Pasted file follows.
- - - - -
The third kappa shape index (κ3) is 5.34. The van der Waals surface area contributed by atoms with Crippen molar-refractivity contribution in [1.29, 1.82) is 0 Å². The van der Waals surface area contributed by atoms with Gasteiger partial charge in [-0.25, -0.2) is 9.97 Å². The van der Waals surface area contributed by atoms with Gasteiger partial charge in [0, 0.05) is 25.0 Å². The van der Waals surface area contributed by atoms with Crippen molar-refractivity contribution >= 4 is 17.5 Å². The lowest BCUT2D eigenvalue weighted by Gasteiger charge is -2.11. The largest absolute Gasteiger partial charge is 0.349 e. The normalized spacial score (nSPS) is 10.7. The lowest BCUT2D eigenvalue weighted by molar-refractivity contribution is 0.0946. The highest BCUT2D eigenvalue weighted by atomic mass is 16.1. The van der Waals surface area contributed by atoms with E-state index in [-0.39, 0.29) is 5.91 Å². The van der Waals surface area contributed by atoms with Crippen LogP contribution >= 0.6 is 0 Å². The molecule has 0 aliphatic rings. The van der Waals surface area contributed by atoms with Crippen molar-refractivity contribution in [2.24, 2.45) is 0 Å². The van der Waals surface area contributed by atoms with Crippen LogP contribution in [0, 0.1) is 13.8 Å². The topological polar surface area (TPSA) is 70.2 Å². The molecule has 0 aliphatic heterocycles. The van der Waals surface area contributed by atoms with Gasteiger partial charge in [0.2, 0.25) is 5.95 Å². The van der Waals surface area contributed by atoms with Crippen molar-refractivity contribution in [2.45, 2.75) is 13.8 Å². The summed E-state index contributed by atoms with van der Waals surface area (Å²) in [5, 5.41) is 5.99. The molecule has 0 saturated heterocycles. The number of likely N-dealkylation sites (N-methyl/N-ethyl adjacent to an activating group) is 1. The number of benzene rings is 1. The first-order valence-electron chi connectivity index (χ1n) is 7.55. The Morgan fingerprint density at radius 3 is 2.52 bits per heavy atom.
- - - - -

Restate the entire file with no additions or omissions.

The third kappa shape index (κ3) is 5.34. The van der Waals surface area contributed by atoms with Crippen molar-refractivity contribution in [1.29, 1.82) is 0 Å². The van der Waals surface area contributed by atoms with Gasteiger partial charge in [-0.25, -0.2) is 9.97 Å². The van der Waals surface area contributed by atoms with Gasteiger partial charge in [0, 0.05) is 25.0 Å². The van der Waals surface area contributed by atoms with Crippen molar-refractivity contribution >= 4 is 17.5 Å². The lowest BCUT2D eigenvalue weighted by Gasteiger charge is -2.11. The largest absolute Gasteiger partial charge is 0.349 e. The normalized spacial score (nSPS) is 10.7. The lowest BCUT2D eigenvalue weighted by molar-refractivity contribution is 0.0946. The highest BCUT2D eigenvalue weighted by atomic mass is 16.1. The van der Waals surface area contributed by atoms with E-state index in [-0.39, 0.29) is 5.91 Å². The van der Waals surface area contributed by atoms with Crippen LogP contribution >= 0.6 is 0 Å². The molecule has 0 aliphatic rings. The van der Waals surface area contributed by atoms with Crippen molar-refractivity contribution in [2.24, 2.45) is 0 Å². The van der Waals surface area contributed by atoms with Crippen LogP contribution in [0, 0.1) is 13.8 Å². The topological polar surface area (TPSA) is 70.2 Å². The molecule has 0 aliphatic heterocycles. The van der Waals surface area contributed by atoms with Gasteiger partial charge in [0.2, 0.25) is 5.95 Å². The van der Waals surface area contributed by atoms with Crippen molar-refractivity contribution in [2.45, 2.75) is 13.8 Å². The summed E-state index contributed by atoms with van der Waals surface area (Å²) in [5, 5.41) is 5.99. The molecule has 0 saturated heterocycles. The number of likely N-dealkylation sites (N-methyl/N-ethyl adjacent to an activating group) is 1. The number of benzene rings is 1. The first-order valence-electron chi connectivity index (χ1n) is 7.55. The Morgan fingerprint density at radius 3 is 2.52 bits per heavy atom.